> will sell your 22 inch rims and low profile tires and your blasting stereo
      > and speakers and put that money toward the “common good.”
      > Before you write that I’ve violated someone’s rights, realize that all of
      > the above is voluntary. If you want our money, accept our rules.. Before
      > you say that this would be “demeaning” and ruin their “self esteem,”
      > consider that it wasn’t that long ago that taking someone else’s money for
      > doing absolutely nothing was demeaning and lowered self esteem.
      > If we are expected to pay for other people’s mistakes we should at least
      > attempt to make them learn from their bad choices. The current system
      > rewards them for continuing to make bad choices.
      > AND While you are on Gov’t subsistence, you no longer can VOTE! Yes that
      > is
      > correct. For you to vote would be a conflict of interest. You will
      > voluntarily remove yourself from voting while you are receiving a Gov’t
      > welfare check. If you want to vote, then get a job.Now, if you have the
      > guts – PASS IT ON…

      • I can live with except the one “common good” phrase…..But if that is the only common good phrase…I can live with it.

        Hope I did not cause you to lose sleep….. 🙂

  13. Mini SUFA gathering later today!

    I am off, leaving the great state of WI, cruising down I94 and crossing over into enemy territory of MI to Anita land!

    No doubt we will be analyzing our friends here at SUFA – if your nose starts itching, your ears start buzzing – it’s not allergies or mosquitoes, it’s us! Hope you’ve been kind!! (and haven’t made evil comments……..)

    I’m outta here!

  14. Charlie,

    The majority of Americans our age simply are not as blessed (degrees, etc.). That level of business freedom is frightening.

    Frightening? Why?
    The fact is that Americans have for a quite a while believed they have a Right to a job, and government will get it for them.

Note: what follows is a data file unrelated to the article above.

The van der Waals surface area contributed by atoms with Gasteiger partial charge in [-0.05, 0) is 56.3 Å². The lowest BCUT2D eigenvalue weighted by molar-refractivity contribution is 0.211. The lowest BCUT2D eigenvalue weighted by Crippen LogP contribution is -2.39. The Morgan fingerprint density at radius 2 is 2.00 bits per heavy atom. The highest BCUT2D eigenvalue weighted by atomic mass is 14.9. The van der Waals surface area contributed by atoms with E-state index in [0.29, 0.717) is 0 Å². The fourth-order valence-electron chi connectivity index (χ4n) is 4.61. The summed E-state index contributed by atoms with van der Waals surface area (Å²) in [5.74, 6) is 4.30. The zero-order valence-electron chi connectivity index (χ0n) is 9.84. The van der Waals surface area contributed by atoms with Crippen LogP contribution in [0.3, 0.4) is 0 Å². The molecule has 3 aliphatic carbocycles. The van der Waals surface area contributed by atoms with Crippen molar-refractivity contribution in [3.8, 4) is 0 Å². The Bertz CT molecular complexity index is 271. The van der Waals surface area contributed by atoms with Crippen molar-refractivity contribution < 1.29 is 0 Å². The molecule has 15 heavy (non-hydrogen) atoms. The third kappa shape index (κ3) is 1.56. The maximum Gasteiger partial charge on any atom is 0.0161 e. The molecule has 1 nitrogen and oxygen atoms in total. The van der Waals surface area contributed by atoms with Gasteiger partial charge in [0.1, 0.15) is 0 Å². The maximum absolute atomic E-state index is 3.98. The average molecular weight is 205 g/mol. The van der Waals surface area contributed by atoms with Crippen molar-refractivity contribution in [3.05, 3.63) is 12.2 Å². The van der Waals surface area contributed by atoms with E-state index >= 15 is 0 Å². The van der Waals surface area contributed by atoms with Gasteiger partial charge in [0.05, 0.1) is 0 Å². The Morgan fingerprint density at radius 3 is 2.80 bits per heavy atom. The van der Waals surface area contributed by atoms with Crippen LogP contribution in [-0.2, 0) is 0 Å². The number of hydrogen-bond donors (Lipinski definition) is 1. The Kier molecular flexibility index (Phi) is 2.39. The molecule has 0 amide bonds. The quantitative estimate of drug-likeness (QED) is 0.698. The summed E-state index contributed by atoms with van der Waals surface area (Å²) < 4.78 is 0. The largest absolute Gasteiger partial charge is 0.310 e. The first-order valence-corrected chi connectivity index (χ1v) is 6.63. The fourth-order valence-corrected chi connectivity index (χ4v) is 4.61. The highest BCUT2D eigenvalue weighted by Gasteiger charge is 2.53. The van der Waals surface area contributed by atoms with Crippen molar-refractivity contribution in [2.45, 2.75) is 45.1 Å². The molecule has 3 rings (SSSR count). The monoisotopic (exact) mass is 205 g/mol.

But no such Right exists. This is awareness and with awareness, one manages their own affairs with that in mind, and it becomes an opportunity.

    Why would they ever keep jobs here if they can take them elsewhere at will (which is what they’re doing now)?

    Because Americans are productive.

    It helps to think economically, Charlie.

    Say’s Law:
    Products buy Products

    Only producers buy the products of other producers.

    If people are selling to Americans, it means Americans are producing goods to sell.

    This can be thrown out of order by government intervention which masks unproductive workers in a cloak of being “productive” by artificial means, such as creating artificial money, or creating artificial interest rates.

    When this mask comes off, the unproductive workers who benefited from the mask are doomed to suffer – but the productive workers have no threat the mask did not help them, and the removal of the mask will not hurt them.

    Americans are by their nature very productive – the most productive in human history. I do not worry that this has been eroded to such a degree that it is now the opposite.

    Remove the mask, and the truth will be revealed.

  15. Heirs Lose Fight With Gov’t to Keep Rare Gold Coins
    By Maryclaire Dane
    | Wednesday, Jul 20, 2011 | Updated 5:41 PM EDT

    A jury has decided that a set of rare gold coins found in a bank deposit box rightfully belongs to the U.S. government.

    The decision, made on Wednesday, caps an unusual civil case that combined history, coin collecting and whether the set of rare $20 “double eagles” should have ever let the U.S. Mint in 1933.

    Federal prosecutors had asserted that the coins never circulated when the country went off the gold standard. Most of the batch was instead melted down.

    But Joan Langbord, the daughter of a Philadelphia jeweler, said she found the 10 coins in her father’s bank deposit bank after he died.

    She said that her father could have acquired them legally, perhaps through a trade of gold scrap.

    One 1933 double eagle sold for $7.6 million in 2002.